Tag Archives: Chris Fray

Zachary Rybchin: From Russia, With Latvia

Not every 6th grader is ready to study Mandarin.

Zachary Rybchin was.

A new student at Bedford Middle School, already interested in the world around him, he took on the challenging of learning a difficult language.

At Staples High, Zachary fed his passions for history and international relations. He joined the Model UN, Debate, Mock Trial and Junior State clubs. He took Advanced Placement courses: European History with Carol Kaye, US History with Eric Mongirdis, Economics with Drew Coyne.

And he continued to study Mandarin.

His teacher, Chris Fray, also speaks Russian. He learned the language while working on a fishing trawler there.

Zachary Rybchin

During Zachary’s sophomore year, Fray told the class about a US State Department program. The National Security Language Initiative for Youth began in 2006, as a way to encourage teenagers to learn Arabic, Hindi, Indonesian, Korean, Mandarin, Persian, Russian and Turkish — languages critical to our security, The government covers all costs.

Zachary went through the rigorous application for the Russian program. He wrote essays, and sat for interviews. Finally, out of thousands of applicants, he was one of 400 accepted.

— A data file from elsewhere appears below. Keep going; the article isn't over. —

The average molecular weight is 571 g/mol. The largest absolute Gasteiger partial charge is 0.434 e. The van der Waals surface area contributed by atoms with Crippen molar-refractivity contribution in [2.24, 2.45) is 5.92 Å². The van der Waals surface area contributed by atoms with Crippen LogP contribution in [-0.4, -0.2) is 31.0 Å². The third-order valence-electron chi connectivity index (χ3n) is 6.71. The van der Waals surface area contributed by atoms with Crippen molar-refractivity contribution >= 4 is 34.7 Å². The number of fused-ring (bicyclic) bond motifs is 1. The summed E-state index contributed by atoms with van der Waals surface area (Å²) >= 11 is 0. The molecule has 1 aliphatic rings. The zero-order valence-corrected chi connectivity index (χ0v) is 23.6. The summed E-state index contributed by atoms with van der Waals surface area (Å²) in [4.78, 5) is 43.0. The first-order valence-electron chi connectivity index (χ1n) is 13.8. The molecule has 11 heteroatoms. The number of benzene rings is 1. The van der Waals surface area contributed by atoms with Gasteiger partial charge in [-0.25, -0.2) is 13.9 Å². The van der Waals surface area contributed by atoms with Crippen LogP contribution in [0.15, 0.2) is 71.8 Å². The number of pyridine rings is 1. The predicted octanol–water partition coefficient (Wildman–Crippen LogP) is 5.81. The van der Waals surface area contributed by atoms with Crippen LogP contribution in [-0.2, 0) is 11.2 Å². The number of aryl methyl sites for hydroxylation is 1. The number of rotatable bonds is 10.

But COVID struck that spring. The summer program was scratched.

He applied again in 2021. Again he was accepted. Again, the pandemic forced its cancelation.

The third time was the charm — almost. Because of the invasion of Ukraine, the State Department did not send students to Russia.

Instead, they went to Latvia. The Baltic nation shook off decades of Russian rule in 1991. But many Russian speakers remain.

Zachary lived with two of them. They spoke no English. When he arrived, he spoke no Russian.

Zachary Rybchin with his host mother (and her cat) on his last night in Latvia.

It was not easy. But through intensive daily classes — including work with an individual university partner — Zachary and his 19 fellow participants learned.

They also learned about Latvian history and culture. They explored the beautiful city of Riga, and beyond (including a trip to “secret” Soviet-era bunkers).

It was a great, educational and important 7 weeks — one absolutely worth waiting 3 years for.

Zachary Rybchin (back row, center) and his group in the Latvian Parliament. They met and talked with an MP there.

Now how will he retain the language skills he’s learned?

Zachary is young for his grade. So instead of heading directly to college, he’s taking a gap year in Israel. There are more Russian speakers there than in the US, he notes.